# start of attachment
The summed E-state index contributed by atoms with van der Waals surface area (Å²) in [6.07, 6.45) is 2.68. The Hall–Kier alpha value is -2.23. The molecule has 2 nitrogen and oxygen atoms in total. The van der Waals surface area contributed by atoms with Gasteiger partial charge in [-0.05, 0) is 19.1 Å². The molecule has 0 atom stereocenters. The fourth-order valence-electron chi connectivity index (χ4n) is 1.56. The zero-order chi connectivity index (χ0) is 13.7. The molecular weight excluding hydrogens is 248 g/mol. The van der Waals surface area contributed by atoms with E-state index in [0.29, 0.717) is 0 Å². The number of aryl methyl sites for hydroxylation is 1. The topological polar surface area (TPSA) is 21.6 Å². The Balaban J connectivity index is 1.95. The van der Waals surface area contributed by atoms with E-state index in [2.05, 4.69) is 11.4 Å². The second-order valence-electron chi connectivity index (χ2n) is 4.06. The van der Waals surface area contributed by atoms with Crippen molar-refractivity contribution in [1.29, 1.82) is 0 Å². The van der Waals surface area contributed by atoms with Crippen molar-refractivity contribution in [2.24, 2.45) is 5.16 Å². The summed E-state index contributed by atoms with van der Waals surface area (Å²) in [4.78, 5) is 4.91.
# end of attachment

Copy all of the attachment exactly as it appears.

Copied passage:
The summed E-state index contributed by atoms with van der Waals surface area (Å²) in [6.07, 6.45) is 2.68. The Hall–Kier alpha value is -2.23. The molecule has 2 nitrogen and oxygen atoms in total. The van der Waals surface area contributed by atoms with Gasteiger partial charge in [-0.05, 0) is 19.1 Å². The molecule has 0 atom stereocenters. The fourth-order valence-electron chi connectivity index (χ4n) is 1.56. The zero-order chi connectivity index (χ0) is 13.7. The molecular weight excluding hydrogens is 248 g/mol. The van der Waals surface area contributed by atoms with E-state index in [0.29, 0.717) is 0 Å². The number of aryl methyl sites for hydroxylation is 1. The topological polar surface area (TPSA) is 21.6 Å². The Balaban J connectivity index is 1.95. The van der Waals surface area contributed by atoms with E-state index in [2.05, 4.69) is 11.4 Å². The second-order valence-electron chi connectivity index (χ2n) is 4.06. The van der Waals surface area contributed by atoms with Crippen molar-refractivity contribution in [1.29, 1.82) is 0 Å². The van der Waals surface area contributed by atoms with Crippen molar-refractivity contribution in [2.24, 2.45) is 5.16 Å². The summed E-state index contributed by atoms with van der Waals surface area (Å²) in [4.78, 5) is 4.91.